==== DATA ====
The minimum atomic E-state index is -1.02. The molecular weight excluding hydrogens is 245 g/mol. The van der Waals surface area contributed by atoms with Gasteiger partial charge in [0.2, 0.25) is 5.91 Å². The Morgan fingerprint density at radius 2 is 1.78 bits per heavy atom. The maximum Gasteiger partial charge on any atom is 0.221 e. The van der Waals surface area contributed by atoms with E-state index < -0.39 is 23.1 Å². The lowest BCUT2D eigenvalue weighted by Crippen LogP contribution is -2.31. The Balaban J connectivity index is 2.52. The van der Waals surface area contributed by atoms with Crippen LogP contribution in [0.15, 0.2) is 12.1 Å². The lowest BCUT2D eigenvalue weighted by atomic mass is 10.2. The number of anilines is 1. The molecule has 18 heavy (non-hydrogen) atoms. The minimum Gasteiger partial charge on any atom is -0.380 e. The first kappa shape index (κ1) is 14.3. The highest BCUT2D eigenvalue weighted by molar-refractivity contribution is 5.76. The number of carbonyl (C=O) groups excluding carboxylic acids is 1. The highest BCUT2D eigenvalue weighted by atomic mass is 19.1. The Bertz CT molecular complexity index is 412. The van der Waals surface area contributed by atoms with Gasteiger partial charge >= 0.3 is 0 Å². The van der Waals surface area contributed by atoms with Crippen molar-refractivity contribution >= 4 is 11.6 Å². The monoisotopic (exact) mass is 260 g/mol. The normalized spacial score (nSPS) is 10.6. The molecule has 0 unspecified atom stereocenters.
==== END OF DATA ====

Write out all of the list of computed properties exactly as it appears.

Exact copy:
The minimum atomic E-state index is -1.02. The molecular weight excluding hydrogens is 245 g/mol. The van der Waals surface area contributed by atoms with Gasteiger partial charge in [0.2, 0.25) is 5.91 Å². The Morgan fingerprint density at radius 2 is 1.78 bits per heavy atom. The maximum Gasteiger partial charge on any atom is 0.221 e. The van der Waals surface area contributed by atoms with E-state index < -0.39 is 23.1 Å². The lowest BCUT2D eigenvalue weighted by Crippen LogP contribution is -2.31. The Balaban J connectivity index is 2.52. The van der Waals surface area contributed by atoms with Crippen LogP contribution in [0.15, 0.2) is 12.1 Å². The lowest BCUT2D eigenvalue weighted by atomic mass is 10.2. The number of anilines is 1. The molecule has 18 heavy (non-hydrogen) atoms. The minimum Gasteiger partial charge on any atom is -0.380 e. The first kappa shape index (κ1) is 14.3. The highest BCUT2D eigenvalue weighted by molar-refractivity contribution is 5.76. The number of carbonyl (C=O) groups excluding carboxylic acids is 1. The highest BCUT2D eigenvalue weighted by atomic mass is 19.1. The Bertz CT molecular complexity index is 412. The van der Waals surface area contributed by atoms with Gasteiger partial charge >= 0.3 is 0 Å². The van der Waals surface area contributed by atoms with Crippen molar-refractivity contribution >= 4 is 11.6 Å². The monoisotopic (exact) mass is 260 g/mol. The normalized spacial score (nSPS) is 10.6. The molecule has 0 unspecified atom stereocenters.